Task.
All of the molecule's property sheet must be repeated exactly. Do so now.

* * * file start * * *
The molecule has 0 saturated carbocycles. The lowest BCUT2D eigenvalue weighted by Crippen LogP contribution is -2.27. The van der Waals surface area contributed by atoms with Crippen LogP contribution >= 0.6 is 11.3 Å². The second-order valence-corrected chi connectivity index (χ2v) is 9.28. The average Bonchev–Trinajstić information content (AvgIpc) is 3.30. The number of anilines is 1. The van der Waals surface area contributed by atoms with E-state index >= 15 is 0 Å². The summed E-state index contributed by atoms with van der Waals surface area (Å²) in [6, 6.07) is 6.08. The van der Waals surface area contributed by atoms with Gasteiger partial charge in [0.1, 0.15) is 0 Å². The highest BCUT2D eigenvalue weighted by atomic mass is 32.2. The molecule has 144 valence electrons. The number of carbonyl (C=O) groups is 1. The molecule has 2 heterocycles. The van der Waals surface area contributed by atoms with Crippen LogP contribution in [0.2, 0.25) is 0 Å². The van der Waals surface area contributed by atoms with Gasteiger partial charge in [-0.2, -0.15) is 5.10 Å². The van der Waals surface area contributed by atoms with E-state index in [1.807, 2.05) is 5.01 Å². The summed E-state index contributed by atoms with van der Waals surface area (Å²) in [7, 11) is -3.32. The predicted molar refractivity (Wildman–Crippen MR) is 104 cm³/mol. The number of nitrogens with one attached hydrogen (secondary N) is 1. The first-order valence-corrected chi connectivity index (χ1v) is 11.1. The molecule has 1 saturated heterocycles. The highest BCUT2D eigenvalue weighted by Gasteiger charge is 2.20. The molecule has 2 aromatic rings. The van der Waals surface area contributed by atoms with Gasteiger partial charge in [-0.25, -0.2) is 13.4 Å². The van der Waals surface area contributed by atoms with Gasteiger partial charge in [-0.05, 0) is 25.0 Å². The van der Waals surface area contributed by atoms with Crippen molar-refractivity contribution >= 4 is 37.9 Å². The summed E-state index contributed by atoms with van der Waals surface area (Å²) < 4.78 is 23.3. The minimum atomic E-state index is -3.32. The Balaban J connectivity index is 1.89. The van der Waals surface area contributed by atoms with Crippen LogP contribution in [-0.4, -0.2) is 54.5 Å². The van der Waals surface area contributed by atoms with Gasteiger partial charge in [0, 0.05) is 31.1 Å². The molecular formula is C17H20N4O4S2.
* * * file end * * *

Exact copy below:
The molecule has 0 saturated carbocycles. The lowest BCUT2D eigenvalue weighted by Crippen LogP contribution is -2.27. The van der Waals surface area contributed by atoms with Crippen LogP contribution >= 0.6 is 11.3 Å². The second-order valence-corrected chi connectivity index (χ2v) is 9.28. The average Bonchev–Trinajstić information content (AvgIpc) is 3.30. The number of anilines is 1. The van der Waals surface area contributed by atoms with E-state index >= 15 is 0 Å². The summed E-state index contributed by atoms with van der Waals surface area (Å²) in [6, 6.07) is 6.08. The van der Waals surface area contributed by atoms with Gasteiger partial charge in [0.1, 0.15) is 0 Å². The highest BCUT2D eigenvalue weighted by atomic mass is 32.2. The molecule has 144 valence electrons. The number of carbonyl (C=O) groups is 1. The molecule has 2 heterocycles. The van der Waals surface area contributed by atoms with Crippen LogP contribution in [0.2, 0.25) is 0 Å². The van der Waals surface area contributed by atoms with Gasteiger partial charge in [-0.2, -0.15) is 5.10 Å². The van der Waals surface area contributed by atoms with E-state index in [1.807, 2.05) is 5.01 Å². The summed E-state index contributed by atoms with van der Waals surface area (Å²) in [7, 11) is -3.32. The predicted molar refractivity (Wildman–Crippen MR) is 104 cm³/mol. The number of nitrogens with one attached hydrogen (secondary N) is 1. The first-order valence-corrected chi connectivity index (χ1v) is 11.1. The molecule has 1 saturated heterocycles. The highest BCUT2D eigenvalue weighted by Gasteiger charge is 2.20. The molecule has 2 aromatic rings. The van der Waals surface area contributed by atoms with Gasteiger partial charge in [-0.25, -0.2) is 13.4 Å². The van der Waals surface area contributed by atoms with Gasteiger partial charge in [-0.05, 0) is 25.0 Å². The van der Waals surface area contributed by atoms with Crippen molar-refractivity contribution >= 4 is 37.9 Å². The summed E-state index contributed by atoms with van der Waals surface area (Å²) < 4.78 is 23.3. The minimum atomic E-state index is -3.32. The Balaban J connectivity index is 1.89. The van der Waals surface area contributed by atoms with Crippen LogP contribution in [-0.4, -0.2) is 54.5 Å². The van der Waals surface area contributed by atoms with Gasteiger partial charge in [0, 0.05) is 31.1 Å². The molecular formula is C17H20N4O4S2.